Noble Foods' take-over of Manton's egg processing plants is being investigated by the United Kingdom's competition authorities.
Noble announced earlier this year that it had completed the acquisition of two egg processing factories run by Manton's - one at Harrogate in North Yorkshire and the other at Gainsborough in Lincolnshire. However the Competition Commission has now confirmed to the Ranger that the deal has been called in so that it can decide whether or not the take-over raises competition concerns.
A spokeswoman for the Commission said that Noble had been told not to continue with the further integration of the Manton's factories whilst the case was being considered. "The case has been called in and we have issued an interim order. The acquisition has already been completed but the interim order prevents further integration of the businesses," she said. "This is quite standard because the more integration takes place the more difficult it can be to see where the two businesses are later."
She said that the deal would be subject to a 40-day review period, after which the Commission would either rule that there was no cause for concern or it would decide to investigate further. This 40-day period had not yet started, she said.
News of a possible deal between Noble and Manton's first emerged when the local press in Nottinghamshire reported that Noble intended to close its existing Bilsthorpe plant and transfer production to the Manton factories. Noble was quoted at the time as saying that the acquisitions had been agreed in principle.
We subsequently reported that Noble had written to interested parties to confirm that the deal had since been completed. The company said in the letter that the purchase of the two plants became effective on March 14. It said production would be moved from Bilsthorpe gradually and that the new business would operate under the name Noble Egg Innovations.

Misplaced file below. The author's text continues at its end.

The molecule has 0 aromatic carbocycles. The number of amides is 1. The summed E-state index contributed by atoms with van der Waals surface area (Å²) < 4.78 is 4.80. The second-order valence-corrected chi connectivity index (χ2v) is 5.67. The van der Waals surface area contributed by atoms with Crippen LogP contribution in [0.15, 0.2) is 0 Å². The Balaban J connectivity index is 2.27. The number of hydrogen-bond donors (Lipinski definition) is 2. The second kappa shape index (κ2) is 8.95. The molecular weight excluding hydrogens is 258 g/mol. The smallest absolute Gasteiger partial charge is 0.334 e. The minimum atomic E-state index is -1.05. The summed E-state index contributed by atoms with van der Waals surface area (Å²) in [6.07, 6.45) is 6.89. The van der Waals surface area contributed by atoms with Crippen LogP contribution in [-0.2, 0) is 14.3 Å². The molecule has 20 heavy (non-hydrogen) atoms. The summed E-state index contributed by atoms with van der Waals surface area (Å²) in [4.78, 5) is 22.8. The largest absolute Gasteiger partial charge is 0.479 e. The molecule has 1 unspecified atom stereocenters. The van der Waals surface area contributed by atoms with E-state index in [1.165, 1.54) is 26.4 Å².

The letter, which was signed by the business's managing director David Pearson and chairman Michael Looney, said, "Noble has been reviewing investment options for its egg products business for some time and the acquisition of the Manton facilities is the best solution to its future manufacturing requirements. It is envisaged that Noble's current liquid egg production at Bilsthorpe will be transferred to the acquired factories over time. These changes will provide a long-term, competitive and sustainable route to market for Manton and Noble's liquid egg products, benefiting customers and suppliers alike. The new business will trade as Noble Egg lnnovations."
The letter went on to say, "Invoices for goods and services provided to the Harrogate and Gainsborough sites from 14th March 2014 should be addressed to Noble Egg Innovations at the existing Harrogate address, Springfield Farm, Cold Cotes Road, Kettlesing Head, Harrogate HG3 2LW. We would like to thank you for your continuing custom and look forward to working together in the future. If you do have any questions or queries, please do not hesitate to make contact."
In February the Mansfield and Ashfield Chad reported that the Bilsthorpe workforce had been informed of plans to close the factory later in the year, with the work moving to Harrogate and Gainsborough. The newspaper quoted Noble as saying, “We regret the potential loss of jobs caused by the change and are absolutely committed to supporting affected colleagues.” It said that formal consultations were taking place. The Chad said that the previous year Noble had outlined plans to move the Bilsthorpe factory to Walesby, just 10 miles away.
The Competition Commission previously investigated Noble Foods following its creation through the merger of Stonegate and Deans Food Group. The Commission ruled that the merger of the two largest suppliers of shell eggs
and processed eggs
in the United Kingdom would reduce competition in the market for fresh eggs, leading to higher prices for retailers. It ordered that Clifford Kent Holdings, the parent company of Stonegate Farmers, should be sold.
Asked how the Manton's deal had come to be called in by the Commission, the spokeswoman said that its Mergers Intelligence Unit routinely looked at various sectors to identify deals that could potentially raise concerns.